The level of U.S. political rancor has reached an intensity not seen since the '60s with its battles over civil rights and the Vietnam War. On the one hand, we have Republicans advocating a new Iraq war and more tax breaks for the rich. On the other hand, we have Democrats saying no to war and standing up for working families.
In the '90s, in the midst of the so-called culture wars, dueling miscellanies represented a fundamental and acrimonious division over how to raise the next generation of American citizens. Lost in the bickering was a much more basic question: Can we really transmit a moral code to our children through the use of stories?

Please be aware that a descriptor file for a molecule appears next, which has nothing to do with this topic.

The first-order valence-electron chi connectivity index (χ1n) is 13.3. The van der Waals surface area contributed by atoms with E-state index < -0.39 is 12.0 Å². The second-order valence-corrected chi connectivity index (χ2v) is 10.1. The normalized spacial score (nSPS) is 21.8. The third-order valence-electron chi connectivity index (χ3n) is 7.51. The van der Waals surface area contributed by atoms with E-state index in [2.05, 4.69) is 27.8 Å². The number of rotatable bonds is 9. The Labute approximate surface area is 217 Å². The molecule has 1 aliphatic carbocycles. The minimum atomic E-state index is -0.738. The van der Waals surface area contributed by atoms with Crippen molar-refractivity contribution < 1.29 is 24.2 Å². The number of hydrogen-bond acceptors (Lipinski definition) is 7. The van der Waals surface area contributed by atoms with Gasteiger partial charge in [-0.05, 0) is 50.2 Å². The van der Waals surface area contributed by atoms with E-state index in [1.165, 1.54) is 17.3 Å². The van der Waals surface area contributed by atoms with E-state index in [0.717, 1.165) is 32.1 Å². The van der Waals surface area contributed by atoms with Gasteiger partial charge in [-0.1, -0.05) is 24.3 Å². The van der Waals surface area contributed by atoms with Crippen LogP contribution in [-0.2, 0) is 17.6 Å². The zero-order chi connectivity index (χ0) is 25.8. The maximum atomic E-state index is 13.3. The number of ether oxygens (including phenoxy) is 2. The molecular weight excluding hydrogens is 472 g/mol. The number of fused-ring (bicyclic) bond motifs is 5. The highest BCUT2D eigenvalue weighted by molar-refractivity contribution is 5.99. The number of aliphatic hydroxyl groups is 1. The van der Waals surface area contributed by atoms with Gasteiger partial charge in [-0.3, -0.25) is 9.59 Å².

To fundamentally engage the American public in the future of the health care delivery system, we need to see value through their eyes as people endeavor to live their lives to the fullest, despite limitations. This can best be achieved by putting quality of life measures on the same level with quality of health measures to truly drive health system change.